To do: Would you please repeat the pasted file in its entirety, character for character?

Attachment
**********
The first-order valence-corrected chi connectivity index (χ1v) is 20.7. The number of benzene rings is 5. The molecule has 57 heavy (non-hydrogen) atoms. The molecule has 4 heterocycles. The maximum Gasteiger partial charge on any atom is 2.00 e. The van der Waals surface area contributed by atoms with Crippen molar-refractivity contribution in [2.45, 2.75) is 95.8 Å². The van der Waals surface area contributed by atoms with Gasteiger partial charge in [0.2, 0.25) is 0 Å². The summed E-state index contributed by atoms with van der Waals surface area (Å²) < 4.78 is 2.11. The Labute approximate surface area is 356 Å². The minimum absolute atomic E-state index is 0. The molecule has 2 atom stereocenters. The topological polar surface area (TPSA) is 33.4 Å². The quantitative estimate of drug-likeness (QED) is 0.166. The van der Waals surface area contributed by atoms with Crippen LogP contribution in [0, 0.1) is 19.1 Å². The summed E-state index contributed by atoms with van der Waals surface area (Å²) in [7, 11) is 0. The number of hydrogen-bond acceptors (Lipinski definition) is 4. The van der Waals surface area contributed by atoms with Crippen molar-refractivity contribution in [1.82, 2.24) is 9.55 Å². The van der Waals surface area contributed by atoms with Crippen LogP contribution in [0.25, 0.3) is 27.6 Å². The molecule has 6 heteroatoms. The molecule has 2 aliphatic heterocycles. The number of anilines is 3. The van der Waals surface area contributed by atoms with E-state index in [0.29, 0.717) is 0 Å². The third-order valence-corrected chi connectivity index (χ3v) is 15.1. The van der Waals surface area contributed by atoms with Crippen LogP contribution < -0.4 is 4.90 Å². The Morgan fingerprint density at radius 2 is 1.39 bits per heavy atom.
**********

The first-order valence-corrected chi connectivity index (χ1v) is 20.7. The number of benzene rings is 5. The molecule has 57 heavy (non-hydrogen) atoms. The molecule has 4 heterocycles. The maximum Gasteiger partial charge on any atom is 2.00 e. The van der Waals surface area contributed by atoms with Crippen molar-refractivity contribution in [2.45, 2.75) is 95.8 Å². The van der Waals surface area contributed by atoms with Gasteiger partial charge in [0.2, 0.25) is 0 Å². The summed E-state index contributed by atoms with van der Waals surface area (Å²) < 4.78 is 2.11. The Labute approximate surface area is 356 Å². The minimum absolute atomic E-state index is 0. The molecule has 2 atom stereocenters. The topological polar surface area (TPSA) is 33.4 Å². The quantitative estimate of drug-likeness (QED) is 0.166. The van der Waals surface area contributed by atoms with Crippen LogP contribution in [0, 0.1) is 19.1 Å². The summed E-state index contributed by atoms with van der Waals surface area (Å²) in [7, 11) is 0. The number of hydrogen-bond acceptors (Lipinski definition) is 4. The van der Waals surface area contributed by atoms with Crippen molar-refractivity contribution in [1.82, 2.24) is 9.55 Å². The van der Waals surface area contributed by atoms with Crippen LogP contribution in [0.25, 0.3) is 27.6 Å². The molecule has 6 heteroatoms. The molecule has 2 aliphatic heterocycles. The number of anilines is 3. The van der Waals surface area contributed by atoms with E-state index in [0.29, 0.717) is 0 Å². The third-order valence-corrected chi connectivity index (χ3v) is 15.1. The van der Waals surface area contributed by atoms with Crippen LogP contribution < -0.4 is 4.90 Å². The Morgan fingerprint density at radius 2 is 1.39 bits per heavy atom.